Seed saving and sharing is an ethical duty that cannot be interfered with by any national or international law which makes seed saving and seed sharing a crime. The law of the seed must protect the freedom of seed and the freedom of farmers based on the following principles:
- Freedom of Farmers To Save Seeds: The first duty and right of farmers is to protect and rejuvenate biodiversity. The conservation of biodiversity requires by necessity the saving of seed. Laws of compulsory registration and policies for “seed replacement” undermine the freedom of farmers to save farmers varieties. “Intellectual Property” laws, patent laws and breeders rights laws violate the “law of the seed” by making it illegal to save seeds.
- Freedom of Farmers to Breed New Varieties: Farmersʼ rights are rights derived from their intellectual contributions to the breeding of seeds and plant genetic resources. Farmers are inherently breeders, though their breeding objectives and methods might differ from the objectives and methods of the seed industry. Farmers breed for diversity while the seed industry breeds for uniformity. Farmersʼ breeding strategies and intellectual contribution must be recognized in order to stop the practice of using farmersʼ seeds as “raw material” with no intellectual contribution of farming communities. Farmers have the right to freely develop new varieties of seeds.
- Freedom from Privatization and Biopiracy: Farmers’ rights arise from their past, present and future contribution to the conservation, modification and exchange of plant genetic resources. Farmer’s innovation in plant breeding takes place collectively and cumulatively. Therefore farmers’ rights arising from their role as conservers and breeders have to be vested in farming communities not in individual farmers.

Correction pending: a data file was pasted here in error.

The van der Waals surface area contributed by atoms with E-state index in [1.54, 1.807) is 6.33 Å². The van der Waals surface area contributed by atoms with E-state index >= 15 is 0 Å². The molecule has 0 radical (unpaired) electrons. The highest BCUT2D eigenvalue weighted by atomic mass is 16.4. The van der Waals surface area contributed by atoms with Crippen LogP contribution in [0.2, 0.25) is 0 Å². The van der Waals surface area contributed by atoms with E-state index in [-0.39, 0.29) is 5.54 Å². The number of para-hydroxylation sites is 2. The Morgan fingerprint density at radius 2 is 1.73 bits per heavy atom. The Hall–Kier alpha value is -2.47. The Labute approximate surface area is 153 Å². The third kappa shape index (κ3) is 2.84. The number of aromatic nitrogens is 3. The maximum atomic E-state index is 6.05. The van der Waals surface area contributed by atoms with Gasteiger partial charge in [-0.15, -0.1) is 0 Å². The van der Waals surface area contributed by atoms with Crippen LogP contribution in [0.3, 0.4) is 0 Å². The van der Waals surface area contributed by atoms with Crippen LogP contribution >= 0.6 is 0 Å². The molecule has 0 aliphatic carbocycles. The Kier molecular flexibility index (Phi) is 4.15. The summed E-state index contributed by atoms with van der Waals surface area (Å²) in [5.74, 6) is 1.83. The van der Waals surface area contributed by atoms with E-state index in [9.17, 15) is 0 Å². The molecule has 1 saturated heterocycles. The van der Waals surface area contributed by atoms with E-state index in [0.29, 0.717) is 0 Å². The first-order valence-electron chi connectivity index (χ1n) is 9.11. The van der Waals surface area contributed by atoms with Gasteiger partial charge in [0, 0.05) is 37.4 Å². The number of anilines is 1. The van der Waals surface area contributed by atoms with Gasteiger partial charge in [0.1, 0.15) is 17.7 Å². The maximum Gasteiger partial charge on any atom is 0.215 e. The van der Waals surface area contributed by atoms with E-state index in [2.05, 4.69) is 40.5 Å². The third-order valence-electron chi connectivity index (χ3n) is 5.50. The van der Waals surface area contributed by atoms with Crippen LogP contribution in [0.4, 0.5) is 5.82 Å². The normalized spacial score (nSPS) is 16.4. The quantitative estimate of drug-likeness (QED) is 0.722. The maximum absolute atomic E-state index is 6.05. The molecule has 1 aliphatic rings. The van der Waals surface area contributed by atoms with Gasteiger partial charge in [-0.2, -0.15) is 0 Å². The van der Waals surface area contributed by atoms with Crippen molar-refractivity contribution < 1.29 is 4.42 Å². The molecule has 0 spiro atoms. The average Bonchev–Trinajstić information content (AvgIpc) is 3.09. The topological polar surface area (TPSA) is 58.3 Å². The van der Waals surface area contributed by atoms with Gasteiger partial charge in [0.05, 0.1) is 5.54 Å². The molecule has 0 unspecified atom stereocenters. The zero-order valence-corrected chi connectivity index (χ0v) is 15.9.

The recognition of farmersʼ collective rights is necessary for protecting seeds and biodiversity as a commons. The practice of using farmers’ varieties as “raw material” to then claim patents and intellectual property rights on the basis of invention of the traits derived from farmersʼ varieties, must be stopped.
This phenomena can be referred to as biopiracy. The global seed industry misuses the concept of “common heritage of mankind” to freely appropriate farmers varieties, convert them into proprietary commodities and then sell them back to the same farming communities at high costs and heavy royalties. Such privatization through patents and intellectual property violates the rights of farming communities and leads to debt, impoverishment and dispossession of small farmers.
Farmers and food-communitiesʼ access to seeds and plant genetic resources must not be restricted by private property claims and patent laws, nor by withholding germ plasm stored outside the region of origin. This freedom is the basis of farmersʼ seed sovereignty.